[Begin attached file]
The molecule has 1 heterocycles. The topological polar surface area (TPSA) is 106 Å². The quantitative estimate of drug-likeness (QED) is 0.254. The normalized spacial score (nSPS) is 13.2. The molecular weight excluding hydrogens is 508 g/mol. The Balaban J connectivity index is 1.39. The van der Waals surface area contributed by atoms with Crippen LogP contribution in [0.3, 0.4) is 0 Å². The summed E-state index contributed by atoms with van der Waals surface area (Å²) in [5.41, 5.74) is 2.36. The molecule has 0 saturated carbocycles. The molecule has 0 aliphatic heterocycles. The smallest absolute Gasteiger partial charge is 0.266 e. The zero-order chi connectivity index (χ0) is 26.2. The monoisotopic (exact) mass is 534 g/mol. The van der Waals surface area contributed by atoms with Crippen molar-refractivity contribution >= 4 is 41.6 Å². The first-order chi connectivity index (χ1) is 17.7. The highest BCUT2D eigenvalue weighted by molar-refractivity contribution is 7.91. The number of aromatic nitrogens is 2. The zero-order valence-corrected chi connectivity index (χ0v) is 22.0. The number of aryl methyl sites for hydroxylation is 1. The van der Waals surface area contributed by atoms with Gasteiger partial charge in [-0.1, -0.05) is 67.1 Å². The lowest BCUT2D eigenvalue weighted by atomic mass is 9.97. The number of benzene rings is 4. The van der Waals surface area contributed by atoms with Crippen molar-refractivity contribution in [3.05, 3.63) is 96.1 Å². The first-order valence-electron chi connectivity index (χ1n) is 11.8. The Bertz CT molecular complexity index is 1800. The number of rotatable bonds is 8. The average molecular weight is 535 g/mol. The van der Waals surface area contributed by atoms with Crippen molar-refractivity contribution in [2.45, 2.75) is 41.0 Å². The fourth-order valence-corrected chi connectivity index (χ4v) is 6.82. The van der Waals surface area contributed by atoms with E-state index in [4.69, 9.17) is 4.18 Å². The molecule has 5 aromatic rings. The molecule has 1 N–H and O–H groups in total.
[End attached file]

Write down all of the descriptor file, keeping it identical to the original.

The molecule has 1 heterocycles. The topological polar surface area (TPSA) is 106 Å². The quantitative estimate of drug-likeness (QED) is 0.254. The normalized spacial score (nSPS) is 13.2. The molecular weight excluding hydrogens is 508 g/mol. The Balaban J connectivity index is 1.39. The van der Waals surface area contributed by atoms with Crippen LogP contribution in [0.3, 0.4) is 0 Å². The summed E-state index contributed by atoms with van der Waals surface area (Å²) in [5.41, 5.74) is 2.36. The molecule has 0 saturated carbocycles. The molecule has 0 aliphatic heterocycles. The smallest absolute Gasteiger partial charge is 0.266 e. The zero-order chi connectivity index (χ0) is 26.2. The monoisotopic (exact) mass is 534 g/mol. The van der Waals surface area contributed by atoms with Crippen molar-refractivity contribution >= 4 is 41.6 Å². The first-order chi connectivity index (χ1) is 17.7. The highest BCUT2D eigenvalue weighted by molar-refractivity contribution is 7.91. The number of aromatic nitrogens is 2. The zero-order valence-corrected chi connectivity index (χ0v) is 22.0. The number of aryl methyl sites for hydroxylation is 1. The van der Waals surface area contributed by atoms with Gasteiger partial charge in [-0.1, -0.05) is 67.1 Å². The lowest BCUT2D eigenvalue weighted by atomic mass is 9.97. The number of benzene rings is 4. The van der Waals surface area contributed by atoms with Crippen molar-refractivity contribution in [3.05, 3.63) is 96.1 Å². The first-order valence-electron chi connectivity index (χ1n) is 11.8. The Bertz CT molecular complexity index is 1800. The number of rotatable bonds is 8. The average molecular weight is 535 g/mol. The van der Waals surface area contributed by atoms with Crippen molar-refractivity contribution in [2.45, 2.75) is 41.0 Å². The fourth-order valence-corrected chi connectivity index (χ4v) is 6.82. The van der Waals surface area contributed by atoms with E-state index in [4.69, 9.17) is 4.18 Å². The molecule has 5 aromatic rings. The molecule has 1 N–H and O–H groups in total.